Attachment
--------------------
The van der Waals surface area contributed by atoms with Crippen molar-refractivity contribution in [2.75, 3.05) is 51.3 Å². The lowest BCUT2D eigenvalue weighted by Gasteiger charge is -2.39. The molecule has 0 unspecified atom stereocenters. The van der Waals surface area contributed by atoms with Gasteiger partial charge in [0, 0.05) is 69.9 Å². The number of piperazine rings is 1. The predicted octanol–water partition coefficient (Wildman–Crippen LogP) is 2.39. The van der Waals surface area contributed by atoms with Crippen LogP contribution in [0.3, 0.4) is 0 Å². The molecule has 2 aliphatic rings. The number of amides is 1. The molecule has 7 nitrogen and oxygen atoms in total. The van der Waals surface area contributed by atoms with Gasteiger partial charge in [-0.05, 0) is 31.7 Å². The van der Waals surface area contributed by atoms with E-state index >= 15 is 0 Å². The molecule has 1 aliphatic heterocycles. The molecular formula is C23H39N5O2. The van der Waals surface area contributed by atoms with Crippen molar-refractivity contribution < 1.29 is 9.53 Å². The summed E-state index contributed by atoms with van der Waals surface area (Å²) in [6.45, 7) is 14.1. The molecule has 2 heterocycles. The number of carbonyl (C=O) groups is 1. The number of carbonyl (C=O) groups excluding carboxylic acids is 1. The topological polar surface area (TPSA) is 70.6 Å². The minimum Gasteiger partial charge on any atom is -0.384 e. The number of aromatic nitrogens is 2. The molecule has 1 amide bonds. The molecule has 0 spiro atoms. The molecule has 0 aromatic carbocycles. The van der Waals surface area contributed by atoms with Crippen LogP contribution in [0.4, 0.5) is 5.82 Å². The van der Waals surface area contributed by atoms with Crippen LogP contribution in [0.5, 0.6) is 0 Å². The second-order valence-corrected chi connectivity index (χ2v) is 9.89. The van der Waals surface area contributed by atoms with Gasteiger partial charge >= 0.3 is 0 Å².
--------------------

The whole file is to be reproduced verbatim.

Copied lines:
The van der Waals surface area contributed by atoms with Crippen molar-refractivity contribution in [2.75, 3.05) is 51.3 Å². The lowest BCUT2D eigenvalue weighted by Gasteiger charge is -2.39. The molecule has 0 unspecified atom stereocenters. The van der Waals surface area contributed by atoms with Gasteiger partial charge in [0, 0.05) is 69.9 Å². The number of piperazine rings is 1. The predicted octanol–water partition coefficient (Wildman–Crippen LogP) is 2.39. The van der Waals surface area contributed by atoms with Crippen LogP contribution in [0.3, 0.4) is 0 Å². The molecule has 2 aliphatic rings. The number of amides is 1. The molecule has 7 nitrogen and oxygen atoms in total. The van der Waals surface area contributed by atoms with Gasteiger partial charge in [-0.05, 0) is 31.7 Å². The van der Waals surface area contributed by atoms with E-state index >= 15 is 0 Å². The molecule has 1 aliphatic heterocycles. The molecular formula is C23H39N5O2. The van der Waals surface area contributed by atoms with Crippen molar-refractivity contribution < 1.29 is 9.53 Å². The summed E-state index contributed by atoms with van der Waals surface area (Å²) in [6.45, 7) is 14.1. The molecule has 2 heterocycles. The number of carbonyl (C=O) groups is 1. The number of carbonyl (C=O) groups excluding carboxylic acids is 1. The topological polar surface area (TPSA) is 70.6 Å². The minimum Gasteiger partial charge on any atom is -0.384 e. The number of aromatic nitrogens is 2. The molecule has 1 amide bonds. The molecule has 0 spiro atoms. The molecule has 0 aromatic carbocycles. The van der Waals surface area contributed by atoms with Crippen LogP contribution in [0.4, 0.5) is 5.82 Å². The van der Waals surface area contributed by atoms with Crippen LogP contribution in [0.5, 0.6) is 0 Å². The second-order valence-corrected chi connectivity index (χ2v) is 9.89. The van der Waals surface area contributed by atoms with Gasteiger partial charge >= 0.3 is 0 Å².